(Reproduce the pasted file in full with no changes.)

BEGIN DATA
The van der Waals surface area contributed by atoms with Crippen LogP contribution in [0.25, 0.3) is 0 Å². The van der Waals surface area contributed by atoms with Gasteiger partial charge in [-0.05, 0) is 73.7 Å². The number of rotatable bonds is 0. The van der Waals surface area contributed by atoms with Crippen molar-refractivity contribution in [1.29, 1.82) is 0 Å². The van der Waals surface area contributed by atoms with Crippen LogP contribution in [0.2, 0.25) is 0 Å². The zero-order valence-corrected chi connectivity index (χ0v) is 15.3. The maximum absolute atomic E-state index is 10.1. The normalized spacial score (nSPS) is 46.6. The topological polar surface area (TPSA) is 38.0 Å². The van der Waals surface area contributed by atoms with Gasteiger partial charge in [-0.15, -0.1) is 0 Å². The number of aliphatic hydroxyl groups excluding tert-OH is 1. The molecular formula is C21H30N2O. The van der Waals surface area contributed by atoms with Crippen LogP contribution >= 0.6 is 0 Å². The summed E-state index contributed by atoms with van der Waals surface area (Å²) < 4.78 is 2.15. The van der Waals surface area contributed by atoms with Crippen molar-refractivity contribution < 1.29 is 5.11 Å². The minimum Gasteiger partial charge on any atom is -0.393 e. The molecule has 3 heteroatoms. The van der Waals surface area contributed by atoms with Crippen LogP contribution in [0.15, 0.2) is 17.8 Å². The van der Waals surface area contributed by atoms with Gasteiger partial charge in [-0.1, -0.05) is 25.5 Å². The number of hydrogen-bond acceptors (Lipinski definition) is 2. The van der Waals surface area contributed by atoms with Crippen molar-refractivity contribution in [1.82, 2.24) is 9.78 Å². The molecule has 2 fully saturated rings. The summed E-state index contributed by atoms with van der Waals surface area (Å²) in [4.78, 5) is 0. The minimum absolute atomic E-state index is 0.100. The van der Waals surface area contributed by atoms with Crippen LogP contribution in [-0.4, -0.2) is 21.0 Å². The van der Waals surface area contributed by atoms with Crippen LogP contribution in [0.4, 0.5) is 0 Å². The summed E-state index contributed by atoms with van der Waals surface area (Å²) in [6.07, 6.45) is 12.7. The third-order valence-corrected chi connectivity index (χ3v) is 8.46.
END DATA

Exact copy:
The van der Waals surface area contributed by atoms with Crippen LogP contribution in [0.25, 0.3) is 0 Å². The van der Waals surface area contributed by atoms with Gasteiger partial charge in [-0.05, 0) is 73.7 Å². The number of rotatable bonds is 0. The van der Waals surface area contributed by atoms with Crippen molar-refractivity contribution in [1.29, 1.82) is 0 Å². The van der Waals surface area contributed by atoms with Crippen LogP contribution in [0.2, 0.25) is 0 Å². The zero-order valence-corrected chi connectivity index (χ0v) is 15.3. The maximum absolute atomic E-state index is 10.1. The normalized spacial score (nSPS) is 46.6. The topological polar surface area (TPSA) is 38.0 Å². The van der Waals surface area contributed by atoms with Gasteiger partial charge in [-0.15, -0.1) is 0 Å². The number of aliphatic hydroxyl groups excluding tert-OH is 1. The molecular formula is C21H30N2O. The van der Waals surface area contributed by atoms with Crippen LogP contribution >= 0.6 is 0 Å². The summed E-state index contributed by atoms with van der Waals surface area (Å²) < 4.78 is 2.15. The van der Waals surface area contributed by atoms with Crippen molar-refractivity contribution < 1.29 is 5.11 Å². The minimum Gasteiger partial charge on any atom is -0.393 e. The molecule has 3 heteroatoms. The van der Waals surface area contributed by atoms with Crippen LogP contribution in [0.15, 0.2) is 17.8 Å². The van der Waals surface area contributed by atoms with Gasteiger partial charge in [-0.1, -0.05) is 25.5 Å². The number of hydrogen-bond acceptors (Lipinski definition) is 2. The van der Waals surface area contributed by atoms with Crippen molar-refractivity contribution in [1.82, 2.24) is 9.78 Å². The molecule has 2 fully saturated rings. The summed E-state index contributed by atoms with van der Waals surface area (Å²) in [4.78, 5) is 0. The minimum absolute atomic E-state index is 0.100. The van der Waals surface area contributed by atoms with Crippen LogP contribution in [-0.4, -0.2) is 21.0 Å². The van der Waals surface area contributed by atoms with Crippen LogP contribution in [0.4, 0.5) is 0 Å². The summed E-state index contributed by atoms with van der Waals surface area (Å²) in [6.07, 6.45) is 12.7. The third-order valence-corrected chi connectivity index (χ3v) is 8.46.